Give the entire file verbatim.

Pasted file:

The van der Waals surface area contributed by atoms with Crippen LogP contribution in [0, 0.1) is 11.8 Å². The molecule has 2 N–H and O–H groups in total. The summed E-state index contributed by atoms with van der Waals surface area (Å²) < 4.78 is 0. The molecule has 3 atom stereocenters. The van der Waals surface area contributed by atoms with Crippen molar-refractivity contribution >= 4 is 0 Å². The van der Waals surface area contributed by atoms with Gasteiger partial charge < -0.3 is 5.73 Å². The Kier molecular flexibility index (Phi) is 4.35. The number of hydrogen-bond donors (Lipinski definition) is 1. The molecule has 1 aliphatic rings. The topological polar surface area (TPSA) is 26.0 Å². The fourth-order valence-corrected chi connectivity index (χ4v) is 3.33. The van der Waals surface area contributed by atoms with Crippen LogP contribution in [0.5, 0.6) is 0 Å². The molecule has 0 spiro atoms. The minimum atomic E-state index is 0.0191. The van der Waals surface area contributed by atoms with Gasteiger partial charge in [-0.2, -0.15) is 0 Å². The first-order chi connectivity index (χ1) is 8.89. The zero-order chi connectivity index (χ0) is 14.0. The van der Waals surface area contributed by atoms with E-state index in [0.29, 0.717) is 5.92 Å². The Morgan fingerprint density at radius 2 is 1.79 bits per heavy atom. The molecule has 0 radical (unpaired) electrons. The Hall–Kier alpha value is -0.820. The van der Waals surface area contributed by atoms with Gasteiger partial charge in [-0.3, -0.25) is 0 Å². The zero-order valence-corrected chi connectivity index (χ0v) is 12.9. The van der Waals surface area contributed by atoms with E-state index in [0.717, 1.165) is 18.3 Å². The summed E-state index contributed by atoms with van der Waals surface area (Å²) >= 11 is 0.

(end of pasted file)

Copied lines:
The van der Waals surface area contributed by atoms with Crippen LogP contribution in [0, 0.1) is 11.8 Å². The molecule has 2 N–H and O–H groups in total. The summed E-state index contributed by atoms with van der Waals surface area (Å²) < 4.78 is 0. The molecule has 3 atom stereocenters. The van der Waals surface area contributed by atoms with Crippen molar-refractivity contribution >= 4 is 0 Å². The van der Waals surface area contributed by atoms with Gasteiger partial charge < -0.3 is 5.73 Å². The Kier molecular flexibility index (Phi) is 4.35. The number of hydrogen-bond donors (Lipinski definition) is 1. The molecule has 1 aliphatic rings. The topological polar surface area (TPSA) is 26.0 Å². The fourth-order valence-corrected chi connectivity index (χ4v) is 3.33. The van der Waals surface area contributed by atoms with Crippen LogP contribution in [0.5, 0.6) is 0 Å². The molecule has 0 spiro atoms. The minimum atomic E-state index is 0.0191. The van der Waals surface area contributed by atoms with Gasteiger partial charge in [-0.2, -0.15) is 0 Å². The first-order chi connectivity index (χ1) is 8.89. The zero-order chi connectivity index (χ0) is 14.0. The van der Waals surface area contributed by atoms with E-state index in [0.29, 0.717) is 5.92 Å². The Morgan fingerprint density at radius 2 is 1.79 bits per heavy atom. The molecule has 0 radical (unpaired) electrons. The Hall–Kier alpha value is -0.820. The van der Waals surface area contributed by atoms with Gasteiger partial charge in [-0.3, -0.25) is 0 Å². The zero-order valence-corrected chi connectivity index (χ0v) is 12.9. The van der Waals surface area contributed by atoms with E-state index in [0.717, 1.165) is 18.3 Å². The summed E-state index contributed by atoms with van der Waals surface area (Å²) >= 11 is 0.